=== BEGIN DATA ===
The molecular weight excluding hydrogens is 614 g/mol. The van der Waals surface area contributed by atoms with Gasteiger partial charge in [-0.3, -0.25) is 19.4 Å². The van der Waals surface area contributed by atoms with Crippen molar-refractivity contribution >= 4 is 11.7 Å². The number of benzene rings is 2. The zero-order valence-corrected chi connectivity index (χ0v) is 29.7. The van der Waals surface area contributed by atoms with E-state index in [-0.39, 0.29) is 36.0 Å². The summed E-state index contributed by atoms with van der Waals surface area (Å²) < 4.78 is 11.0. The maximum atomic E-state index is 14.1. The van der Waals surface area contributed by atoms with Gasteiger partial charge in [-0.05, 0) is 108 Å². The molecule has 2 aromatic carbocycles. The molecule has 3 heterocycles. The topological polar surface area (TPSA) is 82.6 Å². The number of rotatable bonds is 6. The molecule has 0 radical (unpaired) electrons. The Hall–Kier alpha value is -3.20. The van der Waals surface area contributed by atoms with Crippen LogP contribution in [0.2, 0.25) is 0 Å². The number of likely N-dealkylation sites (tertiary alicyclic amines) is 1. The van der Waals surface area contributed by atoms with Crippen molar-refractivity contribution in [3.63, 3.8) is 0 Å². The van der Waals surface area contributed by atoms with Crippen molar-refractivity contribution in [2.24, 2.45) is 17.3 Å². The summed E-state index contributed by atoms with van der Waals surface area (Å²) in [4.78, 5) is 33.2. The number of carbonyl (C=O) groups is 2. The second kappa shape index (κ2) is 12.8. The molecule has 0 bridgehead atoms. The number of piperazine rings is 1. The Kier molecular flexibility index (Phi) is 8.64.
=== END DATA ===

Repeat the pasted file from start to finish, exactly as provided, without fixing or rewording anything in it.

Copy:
The molecular weight excluding hydrogens is 614 g/mol. The van der Waals surface area contributed by atoms with Gasteiger partial charge in [-0.3, -0.25) is 19.4 Å². The van der Waals surface area contributed by atoms with Crippen molar-refractivity contribution >= 4 is 11.7 Å². The number of benzene rings is 2. The zero-order valence-corrected chi connectivity index (χ0v) is 29.7. The van der Waals surface area contributed by atoms with E-state index in [-0.39, 0.29) is 36.0 Å². The summed E-state index contributed by atoms with van der Waals surface area (Å²) < 4.78 is 11.0. The maximum atomic E-state index is 14.1. The van der Waals surface area contributed by atoms with Gasteiger partial charge in [-0.05, 0) is 108 Å². The molecule has 2 aromatic carbocycles. The molecule has 3 heterocycles. The topological polar surface area (TPSA) is 82.6 Å². The number of rotatable bonds is 6. The molecule has 0 radical (unpaired) electrons. The Hall–Kier alpha value is -3.20. The van der Waals surface area contributed by atoms with Crippen LogP contribution in [0.2, 0.25) is 0 Å². The number of likely N-dealkylation sites (tertiary alicyclic amines) is 1. The van der Waals surface area contributed by atoms with Crippen molar-refractivity contribution in [3.63, 3.8) is 0 Å². The van der Waals surface area contributed by atoms with Crippen molar-refractivity contribution in [2.24, 2.45) is 17.3 Å². The summed E-state index contributed by atoms with van der Waals surface area (Å²) in [4.78, 5) is 33.2. The number of carbonyl (C=O) groups is 2. The second kappa shape index (κ2) is 12.8. The molecule has 0 bridgehead atoms. The number of piperazine rings is 1. The Kier molecular flexibility index (Phi) is 8.64.